Graceland Mansion, on the outskirts of Memphis, Tenn. - a retreat with a name that sounds pastoral, vaguely antebellum, the sort of grand country estate a poor kid from Mississippi would choose after his musical talent earned him what must have seemed like all the money in the world.
Thus, it's a shock to find the fabled home of the King of Rock 'n' Roll smack in the midst of mundane suburbs, presiding over a highway otherwise dominated by strip shopping centers and workaday commercial establishments. Think Ritchie Highway north of Glen Burnie or York Road through Timonium.
Little wonder Robert F. X. Sillerman, the new owner of All Things Elvis (except the music), would be eager to class up the environs of the Presley shrine, which despite its eternal appeal to devoted fans has grown dated and shabby.
But any improvements will require a very delicate touch lest they destroy the essence of the place: an often-garish product of the unrefined taste of a young man whose remarkable gifts did not extend to interior design. If tacky is somehow removed from Graceland, Elvis will have left the building.
Now, don't get all shook up, hounddoggers. No one's being cruel. In fact, there is something deeply touching about the naive innocence of the place. The overly ornate dining room that looks like something chosen for his mother, the Jungle Room with its skins and skulls and green shag carpeting, the enormous Colonial Revival columns on the facade of a home easily dwarfed by the exurban edifices of today.
Elvis, of course, ultimately met a bad end there, when his body gave out at 42 after he abused prescription drugs for years. That fate, barely hinted at but for his grave in the Meditation Garden, also adds somehow to the sense of an unsophisticated man unable to handle extraordinary fame and riches.
Mr. Sillerman, who paid more than $100 million last year for control of Elvis Presley's name and likeness, told The New York Times he wants to upgrade Graceland to an international destination resort, and double its current 600,000 visitors a year. He plans to tear down the 128-room Heartbreak Hotel and replace it with two 400-room facilities plus convention space. The visitors' center would give way to shops, restaurants, an outdoor amphitheater and a spa.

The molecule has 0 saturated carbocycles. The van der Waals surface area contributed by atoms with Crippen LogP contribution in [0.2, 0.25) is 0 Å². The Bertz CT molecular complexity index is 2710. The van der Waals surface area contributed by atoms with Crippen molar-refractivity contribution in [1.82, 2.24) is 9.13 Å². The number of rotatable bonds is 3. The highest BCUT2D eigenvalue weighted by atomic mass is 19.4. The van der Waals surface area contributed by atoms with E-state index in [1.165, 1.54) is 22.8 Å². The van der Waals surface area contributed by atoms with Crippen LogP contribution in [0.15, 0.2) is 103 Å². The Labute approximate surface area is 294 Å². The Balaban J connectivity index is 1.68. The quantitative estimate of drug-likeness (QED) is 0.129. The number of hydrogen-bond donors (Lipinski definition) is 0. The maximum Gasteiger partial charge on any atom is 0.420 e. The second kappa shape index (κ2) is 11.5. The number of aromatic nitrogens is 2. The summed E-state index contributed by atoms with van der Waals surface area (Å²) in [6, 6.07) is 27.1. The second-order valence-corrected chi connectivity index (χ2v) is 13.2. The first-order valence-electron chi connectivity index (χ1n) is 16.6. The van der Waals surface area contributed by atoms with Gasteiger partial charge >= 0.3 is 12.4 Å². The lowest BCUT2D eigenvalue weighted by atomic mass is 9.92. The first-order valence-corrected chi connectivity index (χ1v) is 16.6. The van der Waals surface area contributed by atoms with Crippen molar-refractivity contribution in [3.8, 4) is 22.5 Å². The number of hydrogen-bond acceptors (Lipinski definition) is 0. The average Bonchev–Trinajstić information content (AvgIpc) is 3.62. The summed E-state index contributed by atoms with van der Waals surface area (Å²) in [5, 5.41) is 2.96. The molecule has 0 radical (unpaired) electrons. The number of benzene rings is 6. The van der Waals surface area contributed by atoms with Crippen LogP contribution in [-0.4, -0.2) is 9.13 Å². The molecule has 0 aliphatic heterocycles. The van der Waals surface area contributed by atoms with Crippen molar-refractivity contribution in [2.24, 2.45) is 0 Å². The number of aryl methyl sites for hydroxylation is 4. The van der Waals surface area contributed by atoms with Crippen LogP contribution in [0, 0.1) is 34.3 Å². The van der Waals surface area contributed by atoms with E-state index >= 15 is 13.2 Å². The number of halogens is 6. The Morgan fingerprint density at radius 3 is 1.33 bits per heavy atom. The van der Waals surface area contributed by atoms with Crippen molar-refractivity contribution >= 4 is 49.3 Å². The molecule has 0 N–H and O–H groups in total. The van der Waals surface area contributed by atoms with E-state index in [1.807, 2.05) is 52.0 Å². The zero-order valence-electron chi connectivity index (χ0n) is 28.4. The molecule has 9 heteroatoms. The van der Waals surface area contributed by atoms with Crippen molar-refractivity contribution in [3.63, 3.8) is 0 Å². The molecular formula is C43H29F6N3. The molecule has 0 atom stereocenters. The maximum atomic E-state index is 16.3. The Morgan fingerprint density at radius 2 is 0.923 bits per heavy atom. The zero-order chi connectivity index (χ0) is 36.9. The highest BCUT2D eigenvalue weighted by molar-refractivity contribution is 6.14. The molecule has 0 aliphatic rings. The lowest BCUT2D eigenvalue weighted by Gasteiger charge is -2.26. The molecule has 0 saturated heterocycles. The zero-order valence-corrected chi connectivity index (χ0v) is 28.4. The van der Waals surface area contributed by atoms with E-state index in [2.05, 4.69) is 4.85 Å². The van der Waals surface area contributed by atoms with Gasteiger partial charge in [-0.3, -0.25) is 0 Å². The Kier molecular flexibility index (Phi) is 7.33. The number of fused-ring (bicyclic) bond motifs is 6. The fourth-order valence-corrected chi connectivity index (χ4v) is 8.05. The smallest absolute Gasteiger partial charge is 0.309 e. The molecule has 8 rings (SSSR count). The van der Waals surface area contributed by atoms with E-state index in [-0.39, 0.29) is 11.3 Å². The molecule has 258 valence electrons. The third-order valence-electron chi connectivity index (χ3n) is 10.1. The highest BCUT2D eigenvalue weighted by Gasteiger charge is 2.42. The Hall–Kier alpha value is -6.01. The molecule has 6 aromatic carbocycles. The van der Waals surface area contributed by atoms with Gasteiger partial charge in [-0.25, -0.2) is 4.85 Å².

It's not clear what that may mean for Elvis' car collection, an exhibit of his two private planes and the small wedding chapel where besotted fans make Elvis the Pelvis part of their nuptials. But it would be a terrible disservice to change the character of the place.
Indeed, the Graceland experience is enhanced by time spent before and after the mansion tour with the diverse cross-section of fellow enthusiasts milling around the visitors' center that serves as Graceland's official portal. A popular way to get in the mood while waiting for the tour bus is having a washable tattoo of the King applied as a souvenir.
Memphis officials are cautiously optimistic about Mr. Sillerman's plans. The Mississippi River city has undergone a striking renaissance in recent years, sparked by the 1980s renovation of the landmark Peabody Hotel with its famous elevator-riding ducks. Blues-blaring Beale Street now features several blocks open only to pedestrians, who wander from club to club, drinks in hand, as in Austin, Texas, and New Orleans. Downtown city streets are lined with upscale bars and restaurants offering outdoor seating when weather permits and easy access by trolley. Updating Graceland could make an already very attractive tourist package complete.
But Mr. Sillerman, understandably, seems primarily concerned with making as much money as possible off Elvis - not unlike so many people who attached themselves to him during his lifetime.
It has been 50 years since American music was reinvented by the raw sound of a white Southern boy singing rhythm and blues while saucily shaking his hips. Generations yet unborn will best be able to understand as well as appreciate him if the pink Cadillacs, green shag carpeting and tattoo booths remain.